Ragdale

1989 seems so long ago.  1989 WAS so long ago.  Not just in terms of time, but also in terms of the scope of my life.

Back then I was still scrambling to recover from an ugly divorce and custody battle and the subsequent loss not just of my kids, but of their respect as well.  After four years, the wound was still raw, but I had begun to realize life could go on despite the bleeding.

One of the ways I tried to pull the pieces together was to get serious about my writing.  I started a freelance business and began work in earnest on a novel that at that time was called Killing Me Softly.  That manuscript went on to be titled Teach Your Children Well and was the birth of Jo Sullivan, the heroine in my currently published novel, Painted Black.

Freelance work was even less lucrative then than it is in today’s internet age, so I had very little money even with an hourly job on top of it all.  Which made it ridiculous for me to even dream about the possibility of being able to do nothing at all but write, and write on MY work, not some article on the City Council for 50 cents an inch.

I finally found an opportunity to do just that, however, by winning a resident fellowship to an artist’s retreat in Lake Forest Illinois called Ragdale.  After submitting samples of my writing and a description of my current project, I was invited to spend two weeks living with other artists and writers. And do nothing but write on my novel.

The visit was pivotal to my career and personal life in many ways.  Ragdale is where I fell in love with bagels, connected for the first time with other professionally creative people, and read a newspaper article that sparked the idea for my first published novel–you guessed it, Painted Black.

The thing is, I didn’t actually get much writing done during that time.  Ragdale for me had more to do with inspiration and growing and healing than it did writing.  It’s where I gained confidence in myself as an artist, and made friendships that mean a lot to me even now.  Even though I’ve lost touch with most of those people.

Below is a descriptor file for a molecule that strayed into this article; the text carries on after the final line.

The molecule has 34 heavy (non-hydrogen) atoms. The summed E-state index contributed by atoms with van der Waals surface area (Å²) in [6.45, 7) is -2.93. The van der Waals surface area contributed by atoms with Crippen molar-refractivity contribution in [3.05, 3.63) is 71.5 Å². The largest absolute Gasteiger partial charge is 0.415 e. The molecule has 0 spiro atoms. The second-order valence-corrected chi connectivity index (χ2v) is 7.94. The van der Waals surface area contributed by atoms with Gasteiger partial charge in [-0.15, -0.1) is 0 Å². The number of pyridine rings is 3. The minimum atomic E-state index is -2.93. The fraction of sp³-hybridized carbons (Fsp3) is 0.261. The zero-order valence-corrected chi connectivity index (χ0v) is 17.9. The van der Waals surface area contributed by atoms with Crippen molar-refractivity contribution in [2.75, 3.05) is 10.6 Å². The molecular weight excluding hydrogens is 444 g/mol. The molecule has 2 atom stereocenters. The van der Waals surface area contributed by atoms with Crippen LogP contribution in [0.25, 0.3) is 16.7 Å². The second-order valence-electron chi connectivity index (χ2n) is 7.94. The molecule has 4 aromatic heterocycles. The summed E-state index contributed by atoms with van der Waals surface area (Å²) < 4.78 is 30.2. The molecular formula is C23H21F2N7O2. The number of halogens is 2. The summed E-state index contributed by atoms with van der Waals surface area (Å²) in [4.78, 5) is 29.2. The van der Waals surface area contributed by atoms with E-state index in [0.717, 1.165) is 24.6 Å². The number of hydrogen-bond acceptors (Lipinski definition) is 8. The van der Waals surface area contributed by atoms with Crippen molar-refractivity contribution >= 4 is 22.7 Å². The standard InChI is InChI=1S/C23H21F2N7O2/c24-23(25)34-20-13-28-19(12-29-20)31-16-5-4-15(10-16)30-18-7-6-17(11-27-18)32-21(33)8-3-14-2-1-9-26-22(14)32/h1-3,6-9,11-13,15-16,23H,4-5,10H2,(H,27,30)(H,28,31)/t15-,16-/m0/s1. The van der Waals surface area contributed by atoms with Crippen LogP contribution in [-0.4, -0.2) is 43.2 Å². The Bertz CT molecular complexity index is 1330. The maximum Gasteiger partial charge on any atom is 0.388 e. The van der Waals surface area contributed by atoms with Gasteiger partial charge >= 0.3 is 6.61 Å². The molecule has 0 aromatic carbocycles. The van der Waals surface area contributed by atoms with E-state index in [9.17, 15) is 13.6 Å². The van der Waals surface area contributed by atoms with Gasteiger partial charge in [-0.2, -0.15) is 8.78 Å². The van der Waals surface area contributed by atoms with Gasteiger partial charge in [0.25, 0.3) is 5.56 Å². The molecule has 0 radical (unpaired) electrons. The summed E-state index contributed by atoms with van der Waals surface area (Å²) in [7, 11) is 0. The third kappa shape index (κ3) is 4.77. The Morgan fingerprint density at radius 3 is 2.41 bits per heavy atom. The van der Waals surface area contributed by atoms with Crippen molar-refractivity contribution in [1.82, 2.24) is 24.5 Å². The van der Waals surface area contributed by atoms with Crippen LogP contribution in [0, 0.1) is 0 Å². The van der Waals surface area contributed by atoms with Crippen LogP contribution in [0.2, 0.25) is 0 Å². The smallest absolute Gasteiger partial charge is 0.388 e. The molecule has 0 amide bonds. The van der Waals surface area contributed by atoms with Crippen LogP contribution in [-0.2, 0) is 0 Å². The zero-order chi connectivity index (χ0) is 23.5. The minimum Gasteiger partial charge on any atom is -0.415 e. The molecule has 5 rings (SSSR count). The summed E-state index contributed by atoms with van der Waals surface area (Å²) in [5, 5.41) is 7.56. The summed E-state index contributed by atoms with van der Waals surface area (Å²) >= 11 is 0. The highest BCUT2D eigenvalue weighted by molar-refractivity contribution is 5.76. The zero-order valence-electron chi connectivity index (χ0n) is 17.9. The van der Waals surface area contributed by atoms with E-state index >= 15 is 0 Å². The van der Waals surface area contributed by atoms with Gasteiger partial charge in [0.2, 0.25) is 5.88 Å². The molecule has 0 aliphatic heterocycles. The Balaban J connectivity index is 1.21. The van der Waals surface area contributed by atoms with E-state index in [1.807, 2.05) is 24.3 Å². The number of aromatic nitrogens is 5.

James T. Anderson is a musician and composer who wrote me a letter from Norway once.  Kathleen Spivack is a poet who studied with Robert Lowell and met people like Sylvia Plath and Anne Sexton.  Jean Zaleski was an artist who is famous for her paintings of cows and was one of the inspirations behind my trip to Malta a few years ago because that’s where she was born.  And Pat Smith is an artist who came from Morris Illinois, not far from my own home, yet lived in Italy and traveled regularly to exotic places like Yemen.

Pat and I found each other again thanks to Facebook.  She still lives in Italy and posts beautiful pictures of her paintings sometimes. Jim and Kathleen I’ve lost touch with but I still have Jim’s letter and a poem Kathleen read to the group one evening.  Jean, I just learned, passed away two years ago, but I know her cows are still chewing their cud in galleries and homes across the country and probably the world.

It’s strange how people can still be tied to your life with invisible strings long after the last time you ever see them.  Strange and wonderful.

Songline by Patricia Glee Smith 2012

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